501 F.3d 726 (6th Cir. 2007), 06-6055, Sickles v. Campbell County, Kentucky

Docket Nº:06-6055.
Citation:501 F.3d 726
Party Name:Calvin SICKLES et al., Plaintiffs-Appellants, v. CAMPBELL COUNTY, KENTUCKY; Kenton County, Kentucky, Defendants-Appellees.
Case Date:September 05, 2007
Court:United States Courts of Appeals, Court of Appeals for the Sixth Circuit
 
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501 F.3d 726 (6th Cir. 2007)

Calvin SICKLES et al., Plaintiffs-Appellants,

v.

CAMPBELL COUNTY, KENTUCKY; Kenton County, Kentucky, Defendants-Appellees.

No. 06-6055.

United States Court of Appeals, Sixth Circuit.

Sept. 5, 2007

Argued: July 17, 2007.

Appeal from the United States District Court for the Eastern District of Kentucky at Covington. Nos. 05-00096; 05-00102; 05-00110- William O. Bertelsman, District Judge.

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[Copyrighted Material Omitted]

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ARGUED:

Stephen R. Felson, Newman & Meeks Co., LPA, Cincinnati, Ohio, for Appellants.

Jason V. Reed, Edmondson, Guenther & Rylee, Covington, Kentucky, Jeffrey C. Mando, Adams, Stepner, Woltermann & Dusing, Covington, Kentucky, for Appellees.

ON BRIEF:

Stephen R. Felson, Robert B. Newman, Newman & Meeks Co., LPA, Cincinnati, Ohio, for Appellants.

Jason V. Reed, Edmondson, Guenther & Rylee, Covington, Kentucky, Jeffrey C. Mando, Adams, Stepner, Woltermann & Dusing, Covington, Kentucky, for Appellees.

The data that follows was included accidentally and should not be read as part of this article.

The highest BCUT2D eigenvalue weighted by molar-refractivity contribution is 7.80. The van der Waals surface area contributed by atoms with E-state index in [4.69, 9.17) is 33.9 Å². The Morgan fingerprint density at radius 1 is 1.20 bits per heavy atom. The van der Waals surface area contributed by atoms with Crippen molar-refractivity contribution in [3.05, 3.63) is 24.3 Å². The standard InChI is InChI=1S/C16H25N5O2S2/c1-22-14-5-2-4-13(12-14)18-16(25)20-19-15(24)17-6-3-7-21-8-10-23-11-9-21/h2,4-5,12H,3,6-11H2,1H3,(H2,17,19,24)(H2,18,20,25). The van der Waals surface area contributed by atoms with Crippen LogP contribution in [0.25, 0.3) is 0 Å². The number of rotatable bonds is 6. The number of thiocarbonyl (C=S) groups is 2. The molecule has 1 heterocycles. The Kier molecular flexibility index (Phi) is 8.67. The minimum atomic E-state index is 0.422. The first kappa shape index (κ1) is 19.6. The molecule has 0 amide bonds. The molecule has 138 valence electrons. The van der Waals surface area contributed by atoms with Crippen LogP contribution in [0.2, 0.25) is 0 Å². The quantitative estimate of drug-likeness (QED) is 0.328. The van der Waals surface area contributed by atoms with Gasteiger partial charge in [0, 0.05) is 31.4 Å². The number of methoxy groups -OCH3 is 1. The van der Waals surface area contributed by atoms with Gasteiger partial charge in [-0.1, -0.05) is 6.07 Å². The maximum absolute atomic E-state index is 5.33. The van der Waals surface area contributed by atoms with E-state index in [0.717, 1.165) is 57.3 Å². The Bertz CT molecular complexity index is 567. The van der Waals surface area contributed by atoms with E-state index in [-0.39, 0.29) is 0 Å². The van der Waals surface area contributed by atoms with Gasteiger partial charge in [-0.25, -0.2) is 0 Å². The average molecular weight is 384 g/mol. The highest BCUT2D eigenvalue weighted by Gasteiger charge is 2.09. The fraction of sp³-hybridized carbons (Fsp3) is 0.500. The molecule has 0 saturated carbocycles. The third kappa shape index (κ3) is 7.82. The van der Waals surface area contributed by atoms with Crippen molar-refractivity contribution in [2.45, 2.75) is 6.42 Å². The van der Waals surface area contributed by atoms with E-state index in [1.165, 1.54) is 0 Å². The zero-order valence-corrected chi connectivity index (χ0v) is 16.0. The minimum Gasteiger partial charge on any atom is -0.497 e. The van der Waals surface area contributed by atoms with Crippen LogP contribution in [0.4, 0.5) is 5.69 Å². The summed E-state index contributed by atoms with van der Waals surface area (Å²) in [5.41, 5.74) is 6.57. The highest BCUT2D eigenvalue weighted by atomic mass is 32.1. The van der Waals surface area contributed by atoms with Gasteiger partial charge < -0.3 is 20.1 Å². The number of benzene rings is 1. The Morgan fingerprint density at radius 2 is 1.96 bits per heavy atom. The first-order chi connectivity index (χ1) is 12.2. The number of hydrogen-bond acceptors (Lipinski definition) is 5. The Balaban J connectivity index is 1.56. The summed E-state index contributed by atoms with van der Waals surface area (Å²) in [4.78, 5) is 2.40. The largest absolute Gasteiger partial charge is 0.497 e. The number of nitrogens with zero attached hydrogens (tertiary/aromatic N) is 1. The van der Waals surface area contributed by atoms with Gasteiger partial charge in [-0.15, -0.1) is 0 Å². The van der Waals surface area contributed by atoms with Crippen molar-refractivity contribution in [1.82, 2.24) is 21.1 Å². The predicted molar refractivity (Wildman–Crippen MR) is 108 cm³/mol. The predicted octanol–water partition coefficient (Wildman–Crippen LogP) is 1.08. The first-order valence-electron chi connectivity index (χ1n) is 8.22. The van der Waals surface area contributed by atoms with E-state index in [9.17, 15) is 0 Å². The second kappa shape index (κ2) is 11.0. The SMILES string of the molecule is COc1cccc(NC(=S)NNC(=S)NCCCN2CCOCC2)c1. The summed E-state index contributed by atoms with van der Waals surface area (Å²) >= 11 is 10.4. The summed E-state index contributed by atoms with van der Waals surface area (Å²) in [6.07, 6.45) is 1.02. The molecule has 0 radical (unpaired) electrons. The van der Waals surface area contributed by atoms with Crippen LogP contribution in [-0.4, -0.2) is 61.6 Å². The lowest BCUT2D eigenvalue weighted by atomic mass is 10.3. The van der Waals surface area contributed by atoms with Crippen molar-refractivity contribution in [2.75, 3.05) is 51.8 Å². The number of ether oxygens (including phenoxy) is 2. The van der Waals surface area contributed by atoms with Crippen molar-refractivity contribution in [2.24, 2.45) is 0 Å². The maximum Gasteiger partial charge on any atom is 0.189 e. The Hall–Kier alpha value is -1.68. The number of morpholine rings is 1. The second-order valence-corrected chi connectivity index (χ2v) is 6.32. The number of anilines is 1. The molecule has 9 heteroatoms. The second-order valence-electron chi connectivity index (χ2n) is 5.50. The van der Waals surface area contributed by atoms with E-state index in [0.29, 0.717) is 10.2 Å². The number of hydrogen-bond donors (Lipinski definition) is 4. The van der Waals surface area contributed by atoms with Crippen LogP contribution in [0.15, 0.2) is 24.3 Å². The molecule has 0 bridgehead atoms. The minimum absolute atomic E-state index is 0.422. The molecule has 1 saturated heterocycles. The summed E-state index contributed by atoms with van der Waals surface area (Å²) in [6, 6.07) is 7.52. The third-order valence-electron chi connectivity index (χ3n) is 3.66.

Before: GIBBONS and SUTTON, Circuit Judges; BECKWITH, Chief District Judge.[*]

OPINION

SUTTON, Circuit Judge.

May a municipal jail, consistent with the Due Process Clause of the Fourteenth Amendment, withhold a portion of an inmate's canteen-account funds in order to cover the costs of booking, room and board without providing the inmate with a hearing before it withholds the money? Yes, we hold, and accordingly we affirm the district court's rejection of this claim and two others.

I.

The municipal jails in Campbell County and Kenton County, Kentucky, require individuals who are arrested and jailed to surrender any property found on them. To ensure the return of these possessions, a municipal officer logs any property surrendered to the jail upon intake and places the items in storage. The counties treat cash differently. Each county deposits any cash into the inmate's canteen account, an account that the inmate may use to purchase goods from the commissary while in jail.

Friends and relatives also may contribute to an inmate's canteen account. In Kenton County, the jail will accept a money order, which the jail credits to the inmate's canteen account. In Campbell County, the municipal jail does the same, though it permits inmates to decline the money order; in addition, it permits a

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donor to charge a gift to his credit card through a third-party company, which then forwards the funds to the county jail. In both counties, a computer program tracks the funds deposited in each inmate's account.